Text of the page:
The Best in the World


Posted by peskypippi | Posted in Childrearing, Children, Contest, Encouragement, Mothers and Daughters, Mothers and Sons, Sports | Posted on 19-08-2016

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I have been actively watching the Olympics each night. Actively, I say, because I yell on the sidelines sofalines. I cheer and yell loudly. My enthusiasm makes the swimmers stroke longer and the sprinters run faster.


They can. They do. And they win.

My eleven-year-old had a track meet this spring, where all fifth graders from all five elementary schools in our town gathered and competed. It’s a ritual that’s been going on for decades. They perform all of the traditional track and field events. Except pole vaulting. Oh, and the discus is a frisbee. But whatever.

But the sprints? Sheer speed. It’s a nail-biter to see who the fastest fifth grader is in town.

My son competed in the 75-meter sprint. The gun went off and he flew. I couldn’t contain my cheering: GO! YOU’VE GOT THIS!

He went. And he got it. A blue ribbon. And a huge smile.

He is the best in the my world.

When it comes to sports, do we love our children more when they win? Or do we love that our children are healthy? Or do we love that our children are becoming independent and confident?

Healthy. Independent. Confident. As a mother, I want my children to be winners on the inside. But a blue ribbon from time to time doesn’t hurt. 🙂

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The $100 Dollar Bill


Posted by peskypippi | Posted in Life Lessons, Milestones, Mother, Mothering, Mothers and Sons, Sports | Posted on 06-10-2015

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Now that my sixteen-year-old son is driving, he runs errands. He makes decisions. And he buys his own football cleats.

Except, he still needs me for money.

When the time came to get a new pair of football cleats, I handed my son a $100 dollar bill from the red envelope that contained my gift money from last Christmas. Money saved for “something special.”

Bring me back the change!

He drove. He shopped. He returned with a sparkling new pair of cleats.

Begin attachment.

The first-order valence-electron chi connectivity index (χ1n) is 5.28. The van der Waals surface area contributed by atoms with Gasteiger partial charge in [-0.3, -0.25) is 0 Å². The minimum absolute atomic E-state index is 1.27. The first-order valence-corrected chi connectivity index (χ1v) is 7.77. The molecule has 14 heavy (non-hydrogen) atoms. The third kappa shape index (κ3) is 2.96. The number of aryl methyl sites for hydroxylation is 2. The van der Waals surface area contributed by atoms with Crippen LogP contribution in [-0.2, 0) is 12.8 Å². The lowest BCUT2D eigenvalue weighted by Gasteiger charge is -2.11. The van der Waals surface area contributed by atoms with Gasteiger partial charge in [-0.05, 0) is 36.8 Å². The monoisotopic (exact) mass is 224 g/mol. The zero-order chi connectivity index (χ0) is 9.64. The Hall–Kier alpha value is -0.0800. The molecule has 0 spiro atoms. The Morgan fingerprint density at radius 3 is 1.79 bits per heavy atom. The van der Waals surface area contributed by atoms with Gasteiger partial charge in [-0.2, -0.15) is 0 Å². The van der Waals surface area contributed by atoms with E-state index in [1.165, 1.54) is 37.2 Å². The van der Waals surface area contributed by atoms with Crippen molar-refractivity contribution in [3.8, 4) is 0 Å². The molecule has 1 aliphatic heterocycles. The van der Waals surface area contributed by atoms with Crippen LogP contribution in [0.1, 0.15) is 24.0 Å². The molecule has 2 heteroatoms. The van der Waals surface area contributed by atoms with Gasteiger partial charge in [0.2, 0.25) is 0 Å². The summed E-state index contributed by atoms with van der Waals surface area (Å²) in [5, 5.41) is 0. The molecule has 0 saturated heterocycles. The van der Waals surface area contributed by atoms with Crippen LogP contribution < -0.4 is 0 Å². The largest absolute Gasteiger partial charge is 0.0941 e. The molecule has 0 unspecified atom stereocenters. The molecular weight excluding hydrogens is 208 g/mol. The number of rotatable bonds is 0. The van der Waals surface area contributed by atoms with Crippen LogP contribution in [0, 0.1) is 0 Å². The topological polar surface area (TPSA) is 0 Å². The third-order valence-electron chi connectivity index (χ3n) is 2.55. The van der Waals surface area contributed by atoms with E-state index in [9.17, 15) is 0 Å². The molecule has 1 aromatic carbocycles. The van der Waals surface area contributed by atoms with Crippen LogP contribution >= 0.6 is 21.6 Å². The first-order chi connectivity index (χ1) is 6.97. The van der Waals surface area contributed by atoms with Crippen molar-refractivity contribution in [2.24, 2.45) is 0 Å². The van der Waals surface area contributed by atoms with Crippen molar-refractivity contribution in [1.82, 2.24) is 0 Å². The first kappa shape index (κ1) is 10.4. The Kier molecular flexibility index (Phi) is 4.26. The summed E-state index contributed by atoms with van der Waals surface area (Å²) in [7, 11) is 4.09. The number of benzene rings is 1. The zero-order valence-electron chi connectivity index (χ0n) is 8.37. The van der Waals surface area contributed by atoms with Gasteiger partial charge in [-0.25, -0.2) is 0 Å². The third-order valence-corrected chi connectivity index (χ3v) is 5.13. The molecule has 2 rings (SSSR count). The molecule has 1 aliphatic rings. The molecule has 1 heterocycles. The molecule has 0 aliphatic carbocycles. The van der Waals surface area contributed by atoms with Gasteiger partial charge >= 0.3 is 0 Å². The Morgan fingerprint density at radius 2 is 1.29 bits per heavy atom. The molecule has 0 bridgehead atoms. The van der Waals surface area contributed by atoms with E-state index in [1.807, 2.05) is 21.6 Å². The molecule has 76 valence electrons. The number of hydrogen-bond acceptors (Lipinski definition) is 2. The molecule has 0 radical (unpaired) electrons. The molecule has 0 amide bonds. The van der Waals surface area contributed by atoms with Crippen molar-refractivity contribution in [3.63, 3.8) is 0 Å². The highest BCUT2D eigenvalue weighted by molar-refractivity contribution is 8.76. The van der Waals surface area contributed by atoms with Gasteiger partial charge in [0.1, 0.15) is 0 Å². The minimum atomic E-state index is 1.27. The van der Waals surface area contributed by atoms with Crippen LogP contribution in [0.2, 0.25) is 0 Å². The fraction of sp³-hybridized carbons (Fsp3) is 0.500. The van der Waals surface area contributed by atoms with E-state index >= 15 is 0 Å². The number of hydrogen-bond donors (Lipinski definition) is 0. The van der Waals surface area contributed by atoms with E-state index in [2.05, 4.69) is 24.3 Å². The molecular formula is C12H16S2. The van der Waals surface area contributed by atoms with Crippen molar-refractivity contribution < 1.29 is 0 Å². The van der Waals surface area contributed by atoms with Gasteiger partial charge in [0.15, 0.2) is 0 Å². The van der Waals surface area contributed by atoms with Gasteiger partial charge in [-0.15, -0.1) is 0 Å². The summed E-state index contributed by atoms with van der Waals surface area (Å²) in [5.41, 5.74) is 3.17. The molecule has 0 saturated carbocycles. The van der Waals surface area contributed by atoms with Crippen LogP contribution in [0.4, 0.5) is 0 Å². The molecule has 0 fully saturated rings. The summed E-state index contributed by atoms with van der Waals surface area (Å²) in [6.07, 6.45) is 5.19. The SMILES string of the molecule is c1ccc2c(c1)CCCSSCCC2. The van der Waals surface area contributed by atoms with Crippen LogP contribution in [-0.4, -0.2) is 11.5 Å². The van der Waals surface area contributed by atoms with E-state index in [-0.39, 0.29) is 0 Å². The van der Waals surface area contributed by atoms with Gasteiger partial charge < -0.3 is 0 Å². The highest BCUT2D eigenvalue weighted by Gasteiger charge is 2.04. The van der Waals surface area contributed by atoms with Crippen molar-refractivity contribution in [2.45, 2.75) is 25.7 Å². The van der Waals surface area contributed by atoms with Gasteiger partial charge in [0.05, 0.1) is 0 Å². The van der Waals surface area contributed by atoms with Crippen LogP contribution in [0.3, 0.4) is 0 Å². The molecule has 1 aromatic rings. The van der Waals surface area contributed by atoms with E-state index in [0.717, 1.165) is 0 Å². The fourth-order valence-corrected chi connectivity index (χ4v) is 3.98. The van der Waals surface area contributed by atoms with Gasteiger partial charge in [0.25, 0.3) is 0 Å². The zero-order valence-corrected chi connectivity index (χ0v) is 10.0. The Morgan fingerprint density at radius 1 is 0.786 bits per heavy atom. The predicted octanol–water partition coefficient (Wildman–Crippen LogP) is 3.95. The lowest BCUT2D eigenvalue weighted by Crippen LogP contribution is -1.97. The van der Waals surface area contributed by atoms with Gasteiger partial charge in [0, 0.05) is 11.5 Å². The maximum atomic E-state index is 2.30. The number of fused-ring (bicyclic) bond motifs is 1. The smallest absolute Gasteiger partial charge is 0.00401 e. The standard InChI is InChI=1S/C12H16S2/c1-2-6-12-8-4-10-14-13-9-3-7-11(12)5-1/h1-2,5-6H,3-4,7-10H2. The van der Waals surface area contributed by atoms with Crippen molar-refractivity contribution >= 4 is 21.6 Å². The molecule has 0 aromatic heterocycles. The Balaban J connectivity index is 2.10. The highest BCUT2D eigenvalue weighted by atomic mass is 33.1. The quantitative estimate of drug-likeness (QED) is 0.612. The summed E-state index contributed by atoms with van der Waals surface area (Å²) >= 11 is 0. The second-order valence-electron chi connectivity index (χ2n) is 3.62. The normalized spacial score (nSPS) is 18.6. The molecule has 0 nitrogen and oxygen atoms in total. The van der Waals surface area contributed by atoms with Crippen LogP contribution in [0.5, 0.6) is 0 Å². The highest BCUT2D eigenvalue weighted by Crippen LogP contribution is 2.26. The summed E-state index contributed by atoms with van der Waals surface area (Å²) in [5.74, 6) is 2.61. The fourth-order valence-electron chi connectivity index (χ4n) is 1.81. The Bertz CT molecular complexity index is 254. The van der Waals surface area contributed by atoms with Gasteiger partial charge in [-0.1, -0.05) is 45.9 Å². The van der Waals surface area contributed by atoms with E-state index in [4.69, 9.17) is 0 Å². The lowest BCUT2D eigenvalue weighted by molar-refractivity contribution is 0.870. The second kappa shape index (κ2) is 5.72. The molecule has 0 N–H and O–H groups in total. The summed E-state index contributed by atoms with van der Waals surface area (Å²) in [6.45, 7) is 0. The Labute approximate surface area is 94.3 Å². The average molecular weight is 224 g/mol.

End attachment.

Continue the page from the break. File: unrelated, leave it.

Mom, you owe me $28.


Football season is well underway. As I watch my son tackle, sweat, and work so hard, I am so proud. Post-game, I always get a big, sweaty hug and smile.

So, yeah, that $100 bill was indeed used for something special.

Friday night lights.

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I’ve Got Spirit, How About You?!


Posted by peskypippi | Posted in Confidence, Encouragement, Mothering, Parenting, Sports, Uncategorized | Posted on 17-01-2014

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I always wanted to be a cheerleader. But I never tried out.

I yelled loudly. I knew the cheers. I had spirit.

But I lacked the confidence to try out. You know what? I was on the tennis and track team at my high school. Yep, total jock. 🙂

It wasn’t until years later that I gave cheerleading another try. When I became a parent.

You can find me on the sidelines at most games. Football, soccer, basketball. I yell. I cheer. I have spirit.

Win or lose, I am my childrens’ biggest fan.

I. Am. A. Cheerleader.

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Win or Lose


Posted by peskypippi | Posted in Dreams, Encouragement, Kids, Life, Love, Mother, Mothering, Mothers and Daughters, Mothers and Sons, Sports | Posted on 10-01-2014

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I love the Olympics. I love Moms. I love emotional commercials. I love Tide. And I love this P&G commercial about all that mothers do for their children to support them as they follow their dreams…picking them up when they teeter and totter as toddlers…driving them to all of their practices and events…tending to their wounds…and then cheering them on at the Olympics, and beaming when they win their medal.

Olympic medal?? Wait!

But what if they don’t win a medal? Or don’t make the Olympics? Or don’t make the varsity team? Or don’t make the team at all? Or are the worst player on the team? Or kinda suck at sports in general?